Vatican sex abuse scandal: Priests paid to leave
Vatican sex abuse scandal: Cardinal Timothy Dolan, the archbishop of Milwaukee at the time, oversaw a Vatican plan to pay some priests accused of sex abuse to leave the priesthood, according to documents released Tuesday.
Newly released documents show the cardinal of the Archdiocese of New York, in his former job, repeatedly warned the Vatican office responsible for handling clergy sex abuse of the potential for scandal in Milwaukee and urged it to defrock abusive priests.
Cardinal Timothy Dolan, the archbishop of Milwaukee at the time, also oversaw a plan to pay some priests to voluntarily leave the priesthood. The documents were made public Monday as part of a deal reached in federal bankruptcy court between the archdiocese and victims suing it for fraud.
Dolan — now president of the U.S. Conference of Catholic Bishops and the nation's most prominent Roman Catholic official — was in the spotlight Monday as the Milwaukee archdiocese released the documents in a deal reached in bankruptcy court with clergy sex abuse victims suing it for fraud.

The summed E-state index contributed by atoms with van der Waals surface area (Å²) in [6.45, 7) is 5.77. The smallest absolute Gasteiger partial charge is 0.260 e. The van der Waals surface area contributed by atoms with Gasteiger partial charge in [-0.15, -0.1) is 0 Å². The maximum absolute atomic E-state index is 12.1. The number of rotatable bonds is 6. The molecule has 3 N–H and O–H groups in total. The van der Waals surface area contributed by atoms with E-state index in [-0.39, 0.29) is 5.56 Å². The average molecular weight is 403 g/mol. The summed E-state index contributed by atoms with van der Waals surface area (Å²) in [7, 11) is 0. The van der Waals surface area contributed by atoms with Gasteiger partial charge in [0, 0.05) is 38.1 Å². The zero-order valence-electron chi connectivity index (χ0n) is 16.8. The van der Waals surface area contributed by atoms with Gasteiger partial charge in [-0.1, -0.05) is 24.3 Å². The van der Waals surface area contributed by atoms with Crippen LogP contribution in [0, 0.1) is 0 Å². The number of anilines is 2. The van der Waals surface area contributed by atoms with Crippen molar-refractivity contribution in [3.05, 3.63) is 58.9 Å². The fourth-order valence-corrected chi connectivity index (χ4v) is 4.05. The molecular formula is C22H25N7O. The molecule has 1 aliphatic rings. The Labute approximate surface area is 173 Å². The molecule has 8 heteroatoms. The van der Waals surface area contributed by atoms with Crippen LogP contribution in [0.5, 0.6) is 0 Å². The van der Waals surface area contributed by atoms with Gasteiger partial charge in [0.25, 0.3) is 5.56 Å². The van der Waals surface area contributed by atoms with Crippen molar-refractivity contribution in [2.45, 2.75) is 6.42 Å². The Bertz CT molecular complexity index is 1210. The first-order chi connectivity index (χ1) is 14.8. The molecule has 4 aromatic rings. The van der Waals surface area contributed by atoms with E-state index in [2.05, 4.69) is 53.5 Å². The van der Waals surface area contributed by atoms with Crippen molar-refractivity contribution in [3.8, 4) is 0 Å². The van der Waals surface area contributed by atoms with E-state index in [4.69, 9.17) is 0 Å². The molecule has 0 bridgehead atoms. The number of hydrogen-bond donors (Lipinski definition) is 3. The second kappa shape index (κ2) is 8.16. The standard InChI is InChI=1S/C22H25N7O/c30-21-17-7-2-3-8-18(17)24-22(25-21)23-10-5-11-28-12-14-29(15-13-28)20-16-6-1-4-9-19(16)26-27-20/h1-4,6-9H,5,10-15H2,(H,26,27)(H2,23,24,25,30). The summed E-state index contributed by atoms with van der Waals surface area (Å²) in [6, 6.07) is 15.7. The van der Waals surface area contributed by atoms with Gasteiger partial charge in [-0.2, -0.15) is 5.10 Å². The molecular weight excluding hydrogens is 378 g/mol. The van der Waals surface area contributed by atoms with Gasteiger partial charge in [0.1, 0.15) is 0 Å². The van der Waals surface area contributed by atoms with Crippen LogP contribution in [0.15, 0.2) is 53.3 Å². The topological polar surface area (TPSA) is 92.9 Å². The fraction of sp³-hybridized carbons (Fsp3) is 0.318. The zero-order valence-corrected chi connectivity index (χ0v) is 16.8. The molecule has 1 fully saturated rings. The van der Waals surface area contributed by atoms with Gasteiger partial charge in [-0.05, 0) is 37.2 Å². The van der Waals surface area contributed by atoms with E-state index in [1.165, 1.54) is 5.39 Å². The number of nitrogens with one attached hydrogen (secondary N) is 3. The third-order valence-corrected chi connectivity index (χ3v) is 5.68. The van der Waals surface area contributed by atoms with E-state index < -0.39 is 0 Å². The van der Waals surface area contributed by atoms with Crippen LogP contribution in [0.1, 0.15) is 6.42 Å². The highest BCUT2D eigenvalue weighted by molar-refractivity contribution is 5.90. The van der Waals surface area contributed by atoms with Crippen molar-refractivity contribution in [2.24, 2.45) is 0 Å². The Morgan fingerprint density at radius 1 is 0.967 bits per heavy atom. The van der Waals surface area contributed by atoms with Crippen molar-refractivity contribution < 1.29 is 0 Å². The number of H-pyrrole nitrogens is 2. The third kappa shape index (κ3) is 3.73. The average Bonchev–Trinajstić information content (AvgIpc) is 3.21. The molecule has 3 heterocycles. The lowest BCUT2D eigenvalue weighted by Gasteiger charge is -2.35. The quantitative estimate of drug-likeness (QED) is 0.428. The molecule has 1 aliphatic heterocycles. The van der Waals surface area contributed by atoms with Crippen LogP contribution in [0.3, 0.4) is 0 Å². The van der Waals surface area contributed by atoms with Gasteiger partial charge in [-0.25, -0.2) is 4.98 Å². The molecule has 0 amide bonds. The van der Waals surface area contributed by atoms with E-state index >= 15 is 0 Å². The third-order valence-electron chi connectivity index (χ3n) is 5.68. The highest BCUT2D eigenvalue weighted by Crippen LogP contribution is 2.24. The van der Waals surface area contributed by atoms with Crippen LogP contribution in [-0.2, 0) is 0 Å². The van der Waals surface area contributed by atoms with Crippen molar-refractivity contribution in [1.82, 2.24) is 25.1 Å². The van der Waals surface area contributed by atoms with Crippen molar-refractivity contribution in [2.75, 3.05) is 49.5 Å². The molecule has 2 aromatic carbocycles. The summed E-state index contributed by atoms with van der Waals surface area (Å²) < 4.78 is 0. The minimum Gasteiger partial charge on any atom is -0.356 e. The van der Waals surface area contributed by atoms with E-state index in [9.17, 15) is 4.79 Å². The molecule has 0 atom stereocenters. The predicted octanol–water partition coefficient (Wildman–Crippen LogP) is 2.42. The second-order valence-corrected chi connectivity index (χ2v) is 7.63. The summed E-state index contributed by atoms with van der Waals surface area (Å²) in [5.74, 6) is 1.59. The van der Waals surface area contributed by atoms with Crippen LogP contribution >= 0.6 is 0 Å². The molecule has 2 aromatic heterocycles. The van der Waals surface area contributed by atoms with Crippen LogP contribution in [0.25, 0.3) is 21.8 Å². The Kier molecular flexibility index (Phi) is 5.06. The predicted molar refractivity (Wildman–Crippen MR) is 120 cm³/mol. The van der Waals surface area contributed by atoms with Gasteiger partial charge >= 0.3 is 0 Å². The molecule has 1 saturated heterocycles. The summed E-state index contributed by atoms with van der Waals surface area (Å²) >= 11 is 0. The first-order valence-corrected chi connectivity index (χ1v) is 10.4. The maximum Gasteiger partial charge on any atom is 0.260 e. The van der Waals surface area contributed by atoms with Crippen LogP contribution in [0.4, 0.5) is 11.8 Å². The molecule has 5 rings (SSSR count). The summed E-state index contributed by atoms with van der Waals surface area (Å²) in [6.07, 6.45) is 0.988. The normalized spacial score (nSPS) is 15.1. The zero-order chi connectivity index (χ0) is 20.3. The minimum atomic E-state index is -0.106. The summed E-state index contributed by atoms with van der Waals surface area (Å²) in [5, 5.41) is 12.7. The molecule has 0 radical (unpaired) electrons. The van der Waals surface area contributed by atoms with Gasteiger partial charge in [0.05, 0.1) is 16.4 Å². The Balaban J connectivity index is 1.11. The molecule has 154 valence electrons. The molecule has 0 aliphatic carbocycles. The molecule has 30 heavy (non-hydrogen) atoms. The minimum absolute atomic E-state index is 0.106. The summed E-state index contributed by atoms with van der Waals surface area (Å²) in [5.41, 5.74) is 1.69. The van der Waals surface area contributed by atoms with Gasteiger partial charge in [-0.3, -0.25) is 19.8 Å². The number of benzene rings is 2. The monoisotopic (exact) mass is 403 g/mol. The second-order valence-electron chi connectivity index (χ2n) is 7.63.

Victims say the archdiocese transferred problem priests to new churches without warning parishioners and covered up priests' crimes for decades.
The documents provide new details on Dolan's plan to pay some abusers to leave the priesthood and move $57 million into a trust for "improved protection" as the Milwaukee archdiocese prepared to file for bankruptcy amid dozens of abuse claims. A Vatican office approved the request to move the money.
Victims' attorneys have accused Dolan of trying to hide the $57 million from victims. In a statement released Monday, Dolan called any such suggestion an "old and discredited" attack.
In his letter to the Vatican, Dolan wrote, "By transferring these assets to the Trust, I foresee an improved protection of these funds from any legal claim and liability."
Dolan has not been accused of transferring problem priests. He sought to push problem priests out of the priesthood after people began coming forward with abuse claims in the early 2000s.